Israel says Hezbollah runs Lebanese army, signaling both are foes

JERUSALEM (Reuters) - Israel said on Tuesday that the Hezbollah guerrilla group, its most potent enemy in neighboring Lebanon, had gained control over that country’s U.S.-sponsored conventional military, signaling both would be in Israeli gunsights in any future war.

Israel's Defence Minister Avigdor Lieberman speaks during the International Institute for Counter Terrorism's 17th annual conference in Herzliya, Israel September 11, 2017. REUTERS/Amir Cohen

Defence Minister Avigdor Lieberman’s remarks were a hard tack from more measured recent Israeli estimates that the Lebanese army maintained autonomy even if some of its troops cooperated with the better-armed, Iranian-aligned guerrillas.

Outlining potential threats in Lebanon, where Israel last fought a war against Hezbollah in 2006, Lieberman said in a speech: “We are no longer talking about Hezbollah alone”.

“We are talking about Hezbollah and the Lebanese army, and to my regret this is the reality. The Lebanese army has turned into an integral part of Hezbollah’s command structure. The Lebanese army has lost its independence and become an inseparable part of the Hezbollah apparatus,” Lieberman said.

There was no immediate response from Lebanon, which is formally in a state of war with Israel, nor from the U.S. embassies in Beirut and Tel Aviv.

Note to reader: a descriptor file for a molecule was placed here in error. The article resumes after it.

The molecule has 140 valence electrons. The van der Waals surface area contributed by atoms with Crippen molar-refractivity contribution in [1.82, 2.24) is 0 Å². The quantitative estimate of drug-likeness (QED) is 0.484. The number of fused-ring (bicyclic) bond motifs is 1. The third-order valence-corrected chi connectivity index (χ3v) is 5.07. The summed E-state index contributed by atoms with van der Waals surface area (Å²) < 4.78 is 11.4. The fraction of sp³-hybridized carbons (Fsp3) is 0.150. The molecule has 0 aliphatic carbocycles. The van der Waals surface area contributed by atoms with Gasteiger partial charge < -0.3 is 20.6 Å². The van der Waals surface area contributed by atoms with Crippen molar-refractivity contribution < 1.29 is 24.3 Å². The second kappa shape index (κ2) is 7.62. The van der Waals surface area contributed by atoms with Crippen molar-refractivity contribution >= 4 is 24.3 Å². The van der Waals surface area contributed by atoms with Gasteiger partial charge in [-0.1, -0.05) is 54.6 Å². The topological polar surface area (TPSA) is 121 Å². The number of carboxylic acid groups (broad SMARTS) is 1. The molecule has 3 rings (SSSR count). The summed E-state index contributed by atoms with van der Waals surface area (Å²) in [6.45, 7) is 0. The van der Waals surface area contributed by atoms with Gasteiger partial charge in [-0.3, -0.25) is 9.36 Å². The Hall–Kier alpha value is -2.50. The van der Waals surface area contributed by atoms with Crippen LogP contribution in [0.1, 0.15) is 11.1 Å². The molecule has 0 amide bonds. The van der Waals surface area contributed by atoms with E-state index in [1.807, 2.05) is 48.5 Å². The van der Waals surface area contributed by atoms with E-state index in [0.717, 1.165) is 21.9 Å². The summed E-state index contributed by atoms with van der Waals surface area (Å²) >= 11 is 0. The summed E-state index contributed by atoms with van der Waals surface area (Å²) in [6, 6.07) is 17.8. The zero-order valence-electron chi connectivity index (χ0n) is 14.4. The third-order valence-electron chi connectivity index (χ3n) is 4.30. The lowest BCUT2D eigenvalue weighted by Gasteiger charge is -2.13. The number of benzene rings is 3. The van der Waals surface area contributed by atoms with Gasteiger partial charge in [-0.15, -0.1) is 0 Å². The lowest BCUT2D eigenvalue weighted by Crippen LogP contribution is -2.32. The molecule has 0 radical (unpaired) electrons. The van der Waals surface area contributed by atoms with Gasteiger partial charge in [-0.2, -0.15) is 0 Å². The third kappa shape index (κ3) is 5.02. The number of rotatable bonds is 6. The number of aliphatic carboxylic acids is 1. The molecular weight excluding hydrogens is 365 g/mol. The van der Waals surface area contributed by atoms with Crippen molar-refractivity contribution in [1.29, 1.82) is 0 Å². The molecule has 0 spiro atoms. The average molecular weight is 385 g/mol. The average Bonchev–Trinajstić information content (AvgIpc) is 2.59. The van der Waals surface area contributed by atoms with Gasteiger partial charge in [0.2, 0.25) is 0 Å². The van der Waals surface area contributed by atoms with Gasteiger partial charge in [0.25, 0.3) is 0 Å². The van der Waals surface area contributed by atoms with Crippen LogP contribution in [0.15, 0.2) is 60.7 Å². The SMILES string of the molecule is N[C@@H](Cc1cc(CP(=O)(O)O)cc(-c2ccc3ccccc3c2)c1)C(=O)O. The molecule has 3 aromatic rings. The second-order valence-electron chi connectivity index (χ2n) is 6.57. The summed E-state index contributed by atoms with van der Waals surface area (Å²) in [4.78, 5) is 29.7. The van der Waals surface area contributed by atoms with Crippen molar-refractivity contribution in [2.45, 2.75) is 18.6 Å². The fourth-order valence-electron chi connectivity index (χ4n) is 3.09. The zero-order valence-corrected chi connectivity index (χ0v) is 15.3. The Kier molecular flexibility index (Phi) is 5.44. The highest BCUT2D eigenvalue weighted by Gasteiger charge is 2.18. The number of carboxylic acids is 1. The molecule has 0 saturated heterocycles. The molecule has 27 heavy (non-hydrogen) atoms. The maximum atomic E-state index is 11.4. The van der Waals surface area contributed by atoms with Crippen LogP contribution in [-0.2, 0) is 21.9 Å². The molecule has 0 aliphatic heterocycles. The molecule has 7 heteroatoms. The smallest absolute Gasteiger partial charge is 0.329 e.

The Lebanese army has previously said it operates independently from Hezbollah, most recently during an operation against Islamic State militants at the Lebanese-Syrian border, during which the army said there was absolutely no coordination with Hezbollah fighters who attacked IS from the Syrian side.


Hosting Lebanese Prime Minister Saad al-Hariri in July for aid talks, U.S. President Donald Trump praised Beirut’s efforts to stem the spread of Islamic State and pledged continued help from Washington.

“America’s assistance can help ensure that the Lebanese army is the only defender Lebanon needs,” Trump said.

The Pentagon said Washington has provided Lebanon with more than $1.5 billion in military assistance since 2006, and that U.S. special forces have been providing “training and support” for the Lebanese army since 2011.

“Strengthening the LAF (Lebanese Armed Forces) also advances a range of U.S. interests in the Middle East that includes not only countering the spread of ISIS (Islamic State) and other violent extremists but also stemming the influence of Iran and Hezbollah in the region,” Pentagon spokesman Eric Pahon said.

While welcoming U.S. action against Islamic State, Israel sees Iran, Hezbollah and their allies as the greater threat and worries about their entrenchment in Syria as they help President Bashar al-Assad beat back a more than six-year-old rebellion.

Lieberman said Israel sought to avoid going to war again on its northern front, which, he predicted, would include Syria.

“In anything that transpires, it will be one theater, Syria and Lebanon together, Hezbollah, the Assad regime and all of the Assad regime’s collaborators,” he said.

Writing by Dan Williams; Additional reporting by Tom Perry in Beirut and Idrees Ali in Washington; Editing by Andrew Heavens